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EshailSat: 2015 Could See Eshail 3 and Eshail 4 Commissioned

By | January 20, 2015

      Es’hailSat has ambitious plans as it looks to become a force on the satellite landscape in the Middle East and beyond. Via Satellite takes a look at how the operator plans to target new verticals as well markets outside of Qatar.

      DSC_7199.JPGEs’hailSat, the Qatari satellite operator, could commission a Ka-band satellite over the next 12 months. Ali Ahmed Al Kuwari, CEO of Es’hailSat, is confident in this timeframe the operator will have a business case for Es’hail 3, and that the process will be approved. In fact, it is not beyond the realms of possibility that Es’hail 4 could also be commissioned at the same time.

      While the operator does not know the make-up of this Es’hail 3 as of yet, Al Kuwari admits it is unlikely it will be a broadcast satellite.

      “There is a demand in Qatar for more satellite capacity, as well as in the region. But, what applications we will look to support with this satellite is still open to question. We could have a completely different business model for this satellite. For example, we could look to have a remote sensing satellite. … The company has the ability to operate a number of different satellites and the Qatari government has granted us a certain flexibility. We have the flexibility to work in Earth observation, remote sensing if there is a need — and I can see there is a need now, as civil aviation has started to talk with us. A number of government departments have started to talk about these applications,” he says.

      Al Kuwari also mentions the operator could commission two satellites at the same time, Es’hail 3 and Es’hail 4, as he admits there are likely to be more applications than can be put on one satellite. The new satellites could be Ka-band, or even based on electrical propulsion.

      “By the time we have put the business case together, ABS/Eutelsat America will have launched their electric satellites, so we could go down that route. So, we see how that orbit raising has gone. In the future, we could take risks but right now, we are not able too. Es’hail 3 may very well be a Ka-band satellite, but it will depend on the application. It is virtually certain that this will be a high throughput satellite,” Al Kuwari says.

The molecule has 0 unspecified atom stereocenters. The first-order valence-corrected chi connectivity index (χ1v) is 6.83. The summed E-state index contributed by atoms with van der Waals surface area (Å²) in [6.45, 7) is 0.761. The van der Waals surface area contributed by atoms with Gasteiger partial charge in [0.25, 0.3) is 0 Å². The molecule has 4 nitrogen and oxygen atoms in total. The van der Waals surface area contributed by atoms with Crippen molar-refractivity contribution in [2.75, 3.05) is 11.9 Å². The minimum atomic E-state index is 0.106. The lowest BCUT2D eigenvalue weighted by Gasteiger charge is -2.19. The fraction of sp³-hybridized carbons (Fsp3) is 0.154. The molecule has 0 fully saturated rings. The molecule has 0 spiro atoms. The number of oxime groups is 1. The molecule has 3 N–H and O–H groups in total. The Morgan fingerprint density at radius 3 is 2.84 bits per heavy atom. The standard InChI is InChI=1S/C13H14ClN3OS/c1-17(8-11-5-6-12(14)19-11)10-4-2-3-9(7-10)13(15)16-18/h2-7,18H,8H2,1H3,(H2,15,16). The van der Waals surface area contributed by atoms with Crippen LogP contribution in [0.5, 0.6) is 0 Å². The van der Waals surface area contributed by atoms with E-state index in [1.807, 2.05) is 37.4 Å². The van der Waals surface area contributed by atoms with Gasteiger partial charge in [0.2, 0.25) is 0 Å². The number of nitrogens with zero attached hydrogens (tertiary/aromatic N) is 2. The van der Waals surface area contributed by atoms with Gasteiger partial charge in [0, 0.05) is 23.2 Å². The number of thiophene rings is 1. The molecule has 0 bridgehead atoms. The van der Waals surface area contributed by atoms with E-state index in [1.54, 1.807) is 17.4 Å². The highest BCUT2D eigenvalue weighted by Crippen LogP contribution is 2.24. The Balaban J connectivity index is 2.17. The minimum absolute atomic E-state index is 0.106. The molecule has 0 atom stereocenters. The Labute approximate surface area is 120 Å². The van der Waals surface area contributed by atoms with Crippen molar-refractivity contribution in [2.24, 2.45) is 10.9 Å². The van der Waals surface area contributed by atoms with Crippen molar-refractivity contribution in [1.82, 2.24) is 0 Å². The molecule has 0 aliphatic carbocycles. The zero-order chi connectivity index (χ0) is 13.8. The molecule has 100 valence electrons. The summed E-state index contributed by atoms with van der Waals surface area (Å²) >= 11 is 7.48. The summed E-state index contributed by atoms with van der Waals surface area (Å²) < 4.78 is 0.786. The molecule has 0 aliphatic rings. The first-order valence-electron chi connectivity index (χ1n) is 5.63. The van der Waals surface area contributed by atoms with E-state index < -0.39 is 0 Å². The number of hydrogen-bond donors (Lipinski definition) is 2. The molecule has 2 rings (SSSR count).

Es’hailSat is one of a new breed of satellite operators that are becoming a major part of the overall satellite scene. As the national satellite operator of Qatar, Es’hailSat has many functions, the main one being improving the life of citizens of Qatar, one of the world’s richest countries. Having satellites and independence in space is key for the operator. The country has also made major news as it will be the first country in the Middle East to host the Soccer World Cup in 2022. The country is working closely with the FIFA Committee right now as it prepares for arguably one of the biggest events in its history. Satellite could undoubtedly play a key role here.

      “The FIFA Committee are putting all of their requirements in place. … Those requirements will require satellite connectivity. I don’t expect this to be in terms of broadcast, but I do expect it on the telecoms side, so there will be a need for Ka-band capacity,” says Al Kuwari.

       

      Challenges

      It has not been an easy time for Es’hailSat. It was caught in the crossfire of a dispute between Arabsat and Eutelsat, where it lost four Ku-band transponders, limiting its ability to serve broadcast customers before it launched its Es’hail 1 satellite. It then had to approach Arabsat and gain access to another four C-band transponders. Es’hailSat now operates eight transponders, but these are now pretty full with its anchor clients beIN Sports and Al Jazeera taking up most of this capacity.